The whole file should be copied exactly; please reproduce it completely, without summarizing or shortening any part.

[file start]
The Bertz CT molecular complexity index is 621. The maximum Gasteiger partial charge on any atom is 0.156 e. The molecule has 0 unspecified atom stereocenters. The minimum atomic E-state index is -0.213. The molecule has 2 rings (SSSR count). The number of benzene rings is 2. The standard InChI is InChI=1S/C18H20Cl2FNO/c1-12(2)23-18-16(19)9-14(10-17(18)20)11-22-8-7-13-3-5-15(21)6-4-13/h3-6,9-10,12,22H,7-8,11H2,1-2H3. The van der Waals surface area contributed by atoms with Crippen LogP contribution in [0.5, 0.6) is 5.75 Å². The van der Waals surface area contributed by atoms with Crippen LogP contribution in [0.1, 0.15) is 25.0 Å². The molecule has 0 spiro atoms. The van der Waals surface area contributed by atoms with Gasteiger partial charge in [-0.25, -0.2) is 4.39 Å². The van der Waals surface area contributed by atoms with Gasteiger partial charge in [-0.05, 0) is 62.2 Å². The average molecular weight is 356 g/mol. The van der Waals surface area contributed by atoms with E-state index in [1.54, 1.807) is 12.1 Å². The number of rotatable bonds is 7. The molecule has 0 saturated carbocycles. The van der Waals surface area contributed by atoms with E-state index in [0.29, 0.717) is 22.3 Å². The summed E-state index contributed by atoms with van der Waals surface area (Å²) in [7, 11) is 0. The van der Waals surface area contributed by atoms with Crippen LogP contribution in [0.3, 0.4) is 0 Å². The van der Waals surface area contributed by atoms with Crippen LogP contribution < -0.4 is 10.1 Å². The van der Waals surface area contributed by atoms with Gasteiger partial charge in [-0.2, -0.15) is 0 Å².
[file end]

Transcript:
The Bertz CT molecular complexity index is 621. The maximum Gasteiger partial charge on any atom is 0.156 e. The molecule has 0 unspecified atom stereocenters. The minimum atomic E-state index is -0.213. The molecule has 2 rings (SSSR count). The number of benzene rings is 2. The standard InChI is InChI=1S/C18H20Cl2FNO/c1-12(2)23-18-16(19)9-14(10-17(18)20)11-22-8-7-13-3-5-15(21)6-4-13/h3-6,9-10,12,22H,7-8,11H2,1-2H3. The van der Waals surface area contributed by atoms with Crippen LogP contribution in [0.5, 0.6) is 5.75 Å². The van der Waals surface area contributed by atoms with Crippen LogP contribution in [0.1, 0.15) is 25.0 Å². The molecule has 0 spiro atoms. The van der Waals surface area contributed by atoms with Gasteiger partial charge in [-0.25, -0.2) is 4.39 Å². The van der Waals surface area contributed by atoms with Gasteiger partial charge in [-0.05, 0) is 62.2 Å². The average molecular weight is 356 g/mol. The van der Waals surface area contributed by atoms with E-state index in [1.54, 1.807) is 12.1 Å². The number of rotatable bonds is 7. The molecule has 0 saturated carbocycles. The van der Waals surface area contributed by atoms with E-state index in [0.29, 0.717) is 22.3 Å². The summed E-state index contributed by atoms with van der Waals surface area (Å²) in [7, 11) is 0. The van der Waals surface area contributed by atoms with Crippen LogP contribution in [0.3, 0.4) is 0 Å². The van der Waals surface area contributed by atoms with Crippen LogP contribution < -0.4 is 10.1 Å². The van der Waals surface area contributed by atoms with Gasteiger partial charge in [-0.2, -0.15) is 0 Å².